Spiced Hot Chocolate Spoons
Ever wondered what to do with that leftover Easter chocolate bunny? Or leftover Halloween chocolate? Searching for an easy last minute gift? These hot chocolate spoons will fix all of these problems.
Prep Time10 mins
Total Time10 mins
Servings: 12 spoons
- 400 g (2 1/4 cups) leftover chocolate preferably Fairtrade
- 3 teaspoons ground cinnamon
- 1/2 teaspoon ground cardamom
- 1/4 teaspoon ground nutmeg
- You will also need some wooden spoons or pop sticks, and an ice cube tray or other mould.
To make the spiced hot chocolate spoons
Mix the spices together in a small bowl.
Scatter a scant amount of the mixed spice (about 1/8 teaspoon) into the bottom of each cavity of your chosen mould (I use an ice cube tray), and set both the remainder of the spice mix and the mould aside.
Place the chocolate into a stainless steel or glass bowl and sit over a saucepan of simmering water. [See Note 1] If it is in large pieces (say an Easter bunny) I would chop it into smaller pieces first.
Gently stir until the chocolate is melted.
Spoon the melted chocolate gently over the spices in the bottom of your chosen moulds, then top up the cavity with the remainder of the melted chocolate. Be careful not to fill the mould cavities right to the top to allow room for the wooden spoon.
Scatter the remainder of the spice mix over the top of the chocolate.
Push a wooden spoon or popsicle stick into each cavity.
Place the mould into the fridge or freezer until set.
Once set, gently unmould the hot chocolate spoons.
Gently tap off any loose spice mix. Reserve for dusting the top of your hot chocolate.
The spoons are ready for use immediately. Store the remainder of the spoons in an airtight container until required.
To use the spiced hot chocolate spoons.
Warm your preferred milk to just below boiling point. I do this is a saucepan but you could easily warm it in the microwave if you prefer.
Pour the milk into your favourite mug and add the spoon.
Let the spoon sit for 1-2 minutes, then stir the chocolate through the milk.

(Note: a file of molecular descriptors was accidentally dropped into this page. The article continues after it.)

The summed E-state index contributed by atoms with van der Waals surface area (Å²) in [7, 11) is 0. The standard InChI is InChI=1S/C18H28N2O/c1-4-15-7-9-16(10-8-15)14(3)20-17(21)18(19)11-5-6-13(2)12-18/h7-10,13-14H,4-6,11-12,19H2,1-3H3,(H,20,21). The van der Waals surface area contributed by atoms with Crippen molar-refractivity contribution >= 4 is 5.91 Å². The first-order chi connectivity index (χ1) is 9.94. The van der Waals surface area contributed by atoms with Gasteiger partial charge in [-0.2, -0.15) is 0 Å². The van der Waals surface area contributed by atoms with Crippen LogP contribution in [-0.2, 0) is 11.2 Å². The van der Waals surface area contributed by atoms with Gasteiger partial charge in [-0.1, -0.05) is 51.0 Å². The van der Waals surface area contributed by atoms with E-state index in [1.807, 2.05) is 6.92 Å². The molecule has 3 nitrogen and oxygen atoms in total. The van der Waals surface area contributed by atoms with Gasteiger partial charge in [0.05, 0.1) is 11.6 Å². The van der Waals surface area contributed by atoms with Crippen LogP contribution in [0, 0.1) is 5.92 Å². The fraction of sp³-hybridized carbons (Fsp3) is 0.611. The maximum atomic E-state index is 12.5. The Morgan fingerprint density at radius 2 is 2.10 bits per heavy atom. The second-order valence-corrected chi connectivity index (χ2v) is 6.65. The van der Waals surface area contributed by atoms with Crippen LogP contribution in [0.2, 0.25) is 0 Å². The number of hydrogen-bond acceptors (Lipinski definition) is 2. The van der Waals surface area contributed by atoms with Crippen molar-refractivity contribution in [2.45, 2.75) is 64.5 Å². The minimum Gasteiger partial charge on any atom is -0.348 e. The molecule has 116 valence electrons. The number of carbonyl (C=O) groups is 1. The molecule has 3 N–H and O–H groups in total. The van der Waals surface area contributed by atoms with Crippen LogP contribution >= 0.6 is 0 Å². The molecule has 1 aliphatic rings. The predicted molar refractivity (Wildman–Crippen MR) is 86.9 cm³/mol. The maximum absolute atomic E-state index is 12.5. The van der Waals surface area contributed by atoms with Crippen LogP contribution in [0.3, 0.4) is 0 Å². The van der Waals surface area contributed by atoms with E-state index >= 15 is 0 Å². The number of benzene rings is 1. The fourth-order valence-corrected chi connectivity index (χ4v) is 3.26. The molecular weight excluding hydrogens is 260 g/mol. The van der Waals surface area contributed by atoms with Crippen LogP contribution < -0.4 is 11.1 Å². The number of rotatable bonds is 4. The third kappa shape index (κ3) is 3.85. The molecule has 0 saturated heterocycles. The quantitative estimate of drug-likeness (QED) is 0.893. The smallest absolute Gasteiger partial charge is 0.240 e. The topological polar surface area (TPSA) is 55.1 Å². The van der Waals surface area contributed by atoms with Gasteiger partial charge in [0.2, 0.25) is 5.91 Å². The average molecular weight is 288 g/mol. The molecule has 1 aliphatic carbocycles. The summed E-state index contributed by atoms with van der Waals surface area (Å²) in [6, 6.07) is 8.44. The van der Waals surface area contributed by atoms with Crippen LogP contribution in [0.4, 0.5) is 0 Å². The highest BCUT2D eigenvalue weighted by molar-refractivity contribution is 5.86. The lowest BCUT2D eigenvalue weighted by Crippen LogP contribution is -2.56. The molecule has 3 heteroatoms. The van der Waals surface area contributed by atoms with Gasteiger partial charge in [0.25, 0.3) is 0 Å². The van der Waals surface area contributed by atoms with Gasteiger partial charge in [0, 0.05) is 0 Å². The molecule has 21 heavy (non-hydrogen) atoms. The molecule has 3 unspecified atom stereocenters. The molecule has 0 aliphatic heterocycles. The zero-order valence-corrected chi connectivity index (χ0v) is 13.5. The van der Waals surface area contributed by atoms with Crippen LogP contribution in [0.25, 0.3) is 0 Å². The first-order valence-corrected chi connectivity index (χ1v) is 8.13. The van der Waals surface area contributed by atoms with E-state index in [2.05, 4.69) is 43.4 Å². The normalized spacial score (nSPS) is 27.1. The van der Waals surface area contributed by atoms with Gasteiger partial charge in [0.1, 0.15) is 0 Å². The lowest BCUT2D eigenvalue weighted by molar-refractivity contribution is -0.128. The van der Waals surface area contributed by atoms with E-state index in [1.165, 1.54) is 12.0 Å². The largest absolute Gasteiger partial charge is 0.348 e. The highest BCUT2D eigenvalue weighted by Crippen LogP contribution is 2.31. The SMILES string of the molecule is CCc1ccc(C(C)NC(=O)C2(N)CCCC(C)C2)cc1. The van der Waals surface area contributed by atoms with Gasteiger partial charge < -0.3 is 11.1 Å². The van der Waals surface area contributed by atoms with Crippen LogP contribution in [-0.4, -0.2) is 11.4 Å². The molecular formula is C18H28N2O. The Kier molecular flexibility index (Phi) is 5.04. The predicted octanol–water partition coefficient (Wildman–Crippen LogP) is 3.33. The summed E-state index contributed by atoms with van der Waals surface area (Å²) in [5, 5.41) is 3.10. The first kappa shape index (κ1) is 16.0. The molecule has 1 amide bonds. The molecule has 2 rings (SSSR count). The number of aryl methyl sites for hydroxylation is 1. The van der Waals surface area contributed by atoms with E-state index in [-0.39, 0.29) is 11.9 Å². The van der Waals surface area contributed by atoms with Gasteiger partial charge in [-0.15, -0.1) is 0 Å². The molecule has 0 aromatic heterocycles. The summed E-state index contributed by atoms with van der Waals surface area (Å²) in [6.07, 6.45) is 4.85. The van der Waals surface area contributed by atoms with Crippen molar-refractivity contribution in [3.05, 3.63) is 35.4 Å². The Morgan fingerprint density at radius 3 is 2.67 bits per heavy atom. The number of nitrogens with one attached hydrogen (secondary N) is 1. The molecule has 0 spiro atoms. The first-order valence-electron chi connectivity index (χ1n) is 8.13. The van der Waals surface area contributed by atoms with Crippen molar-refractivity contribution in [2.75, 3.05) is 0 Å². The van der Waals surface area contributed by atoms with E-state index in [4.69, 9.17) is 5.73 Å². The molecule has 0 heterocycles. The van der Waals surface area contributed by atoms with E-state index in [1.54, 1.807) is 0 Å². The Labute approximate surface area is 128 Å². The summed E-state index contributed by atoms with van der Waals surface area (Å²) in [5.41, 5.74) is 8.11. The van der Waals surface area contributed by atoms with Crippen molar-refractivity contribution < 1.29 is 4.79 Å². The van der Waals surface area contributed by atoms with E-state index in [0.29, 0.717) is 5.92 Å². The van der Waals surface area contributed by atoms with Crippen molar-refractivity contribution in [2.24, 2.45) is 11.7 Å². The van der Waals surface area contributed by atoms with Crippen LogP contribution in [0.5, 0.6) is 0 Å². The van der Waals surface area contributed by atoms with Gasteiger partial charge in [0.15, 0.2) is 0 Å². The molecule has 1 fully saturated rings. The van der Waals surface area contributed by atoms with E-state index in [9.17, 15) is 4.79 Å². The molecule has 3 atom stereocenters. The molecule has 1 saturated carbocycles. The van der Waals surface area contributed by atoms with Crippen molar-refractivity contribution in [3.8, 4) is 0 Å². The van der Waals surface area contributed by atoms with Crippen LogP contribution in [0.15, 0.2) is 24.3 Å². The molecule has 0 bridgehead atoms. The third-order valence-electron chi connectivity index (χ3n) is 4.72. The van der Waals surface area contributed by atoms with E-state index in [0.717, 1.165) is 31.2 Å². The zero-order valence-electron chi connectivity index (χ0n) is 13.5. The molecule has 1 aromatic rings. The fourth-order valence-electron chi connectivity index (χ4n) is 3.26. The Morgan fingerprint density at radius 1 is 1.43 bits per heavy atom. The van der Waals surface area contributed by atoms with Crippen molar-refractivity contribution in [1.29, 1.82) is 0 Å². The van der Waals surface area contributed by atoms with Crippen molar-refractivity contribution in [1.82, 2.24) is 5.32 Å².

You can also just zap the chocolate in 30 second intervals, stirring between each burst, until the chocolate is melted. I don't have great success with this method: I nearly always manage to either burn the chocolate or make it seize. This is why I do it on the stove. Use whatever method you prefer to melt the chocolate.
You can just mix the spices through the melted chocolate prior to pouring the chocolate into the moulds. I have found that this causes some types of chocolate to develop spots overnight. If you are just making these for personal use, then stir the spices into the melted chocolate. If you are giving the spoons as gifts, use the method in the recipe; it gives a fancier result.
If you don't wish to add spices, these work perfectly well as plain chocolate spoons.
I used disposable wooden spoons and sticks that I purchased at a local wedding stationary shop. Keep an eye out, they appear in the strangest places. Nice plastic spoons are an alternative if you cannot source wooden ones.
The nutrition information provided below is only for the spoons. Nutritional information will change according to the type of milk you used to make your hot chocolate.
Calories: 200kcal | Carbohydrates: 15.8g | Protein: 2.6g | Fat: 14.2g | Cholesterol: 1mg | Sodium: 6.7mg | Sugar: 8g